“In This Country, We’re Allowed to Have Our Own Opinions”

When she testified on Thursday, Palin claimed the editorial revived a particularly painful period of her life. She said that she received death threats long before the Times editorial because of that false connection in the immediate wake of the Loughner shooting. She said some of those threats targeted her then-9-year-old daughter Piper, who was the same age at the time as one of Loughner’s victims: Christina-Taylor Green.

That controversy of old simmered for more than half a decade until another gunman James Hodgkinson opened fire in a 2017 congressional baseball shooting, injuring Rep. Steve Scalise (R-La.) and others.

As information emerged that Hodgkinson was a Bernie Sanders supporter who hated Donald Trump, the Times editorial board immediately began mulling the link about overheated political rhetoric and violence. Its then-editor James Bennet asked for examples of hate speech on the left that he said that he tended to associate with the political right.

“The narrative for this story is set,” Turkel said. “It’s not going to be a story of just gun control.”

During opening statements, Axelrod noted that the editorial knocked both Sanders and Palin, and he said that demonstrated: “This wasn’t a political hit job.”

For Turkel, it showed a different impulse.

“Let’s play the political scoreboard,” he thundered. “The left kills one, the right kills one. […] It’s absurd.”

Since trial began, several news outlets called the editorial a reckoning over what some media critics describe as “both sides” framing. The piece scrupulously took shots across the political spectrum and ended by applauding Trump’s statement after Scalise’s shooting: “We may have our differences, but we do well in times like these to remember that everyone who serves in our nation’s capital is here because, above all, they love our country.”

The Times attorney countered that, in the United States, Palin is free to disagree with the editorial’s approach.

“You can disagree with the theory, but that’s not defamation,” Axelrod told the jury. “In this country, we’re allowed to have our own opinions, and we argue about those opinions.”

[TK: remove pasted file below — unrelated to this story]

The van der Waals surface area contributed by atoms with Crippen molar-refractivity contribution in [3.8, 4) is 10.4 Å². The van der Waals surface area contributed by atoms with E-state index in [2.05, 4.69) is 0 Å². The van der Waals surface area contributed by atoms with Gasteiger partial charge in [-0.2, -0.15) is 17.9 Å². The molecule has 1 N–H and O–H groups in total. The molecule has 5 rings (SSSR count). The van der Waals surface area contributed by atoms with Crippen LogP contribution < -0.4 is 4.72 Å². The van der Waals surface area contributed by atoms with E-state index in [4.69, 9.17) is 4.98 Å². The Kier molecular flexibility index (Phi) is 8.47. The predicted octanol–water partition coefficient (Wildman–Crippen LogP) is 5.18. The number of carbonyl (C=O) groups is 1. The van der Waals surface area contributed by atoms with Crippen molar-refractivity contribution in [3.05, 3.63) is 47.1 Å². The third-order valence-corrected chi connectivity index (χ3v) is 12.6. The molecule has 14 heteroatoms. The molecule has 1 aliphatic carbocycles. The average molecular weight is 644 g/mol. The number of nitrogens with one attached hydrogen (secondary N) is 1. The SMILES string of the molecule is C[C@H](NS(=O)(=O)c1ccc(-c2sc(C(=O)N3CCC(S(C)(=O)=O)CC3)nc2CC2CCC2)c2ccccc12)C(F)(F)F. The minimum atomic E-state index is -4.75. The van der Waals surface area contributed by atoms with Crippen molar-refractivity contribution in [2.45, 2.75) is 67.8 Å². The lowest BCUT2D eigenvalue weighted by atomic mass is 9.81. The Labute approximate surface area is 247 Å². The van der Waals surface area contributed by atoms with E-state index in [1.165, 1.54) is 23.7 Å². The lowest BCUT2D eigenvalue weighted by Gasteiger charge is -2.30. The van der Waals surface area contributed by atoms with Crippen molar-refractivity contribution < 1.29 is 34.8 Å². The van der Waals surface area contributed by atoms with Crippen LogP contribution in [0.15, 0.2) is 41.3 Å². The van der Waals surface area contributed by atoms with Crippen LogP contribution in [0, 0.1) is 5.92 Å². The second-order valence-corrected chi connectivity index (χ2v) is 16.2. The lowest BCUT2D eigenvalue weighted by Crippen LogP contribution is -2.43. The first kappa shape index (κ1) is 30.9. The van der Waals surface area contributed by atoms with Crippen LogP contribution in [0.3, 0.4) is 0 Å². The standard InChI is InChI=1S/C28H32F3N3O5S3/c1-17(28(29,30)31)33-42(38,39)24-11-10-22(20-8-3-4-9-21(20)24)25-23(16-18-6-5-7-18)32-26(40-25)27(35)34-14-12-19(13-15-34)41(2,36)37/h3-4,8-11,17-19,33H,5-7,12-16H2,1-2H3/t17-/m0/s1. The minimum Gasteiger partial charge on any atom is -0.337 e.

If a jury finds the Times liable, they will have to determine what Palin deserves in compensation. Senior U.S. District Judge Jed Rakoff struck down her claim for punitive damages on Thursday, finding that her evidence of ill will by Bennet was “quite modest indeed.”

Axelrod went further: Evidence that Palin was damaged by the editorial was “zip, zero, zilch, none.”

Palin acknowledged that she continued to give paid speeches, make TV appearances, and go on the campaign trail after the editorial ran. The Times itself got the bulk of the criticism about the editorial, not her, their attorney noted.

(Photo of Palin via Spencer Platt/Getty Images; photo of NYT building via JOHANNES EISELE/AFP via Getty Images)

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Law&Crime's managing editor Adam Klasfeld has spent more than a decade on the legal beat. Previously a reporter for Courthouse News, he has appeared as a guest on NewsNation, NBC, MSNBC, CBS's "Inside Edition," BBC, NPR, PBS, Sky News, and other networks. His reporting on the trial of Ghislaine Maxwell was featured on the Starz and Channel 4 documentary "Who Is Ghislaine Maxwell?" He is the host of Law&Crime podcast "Objections: with Adam Klasfeld."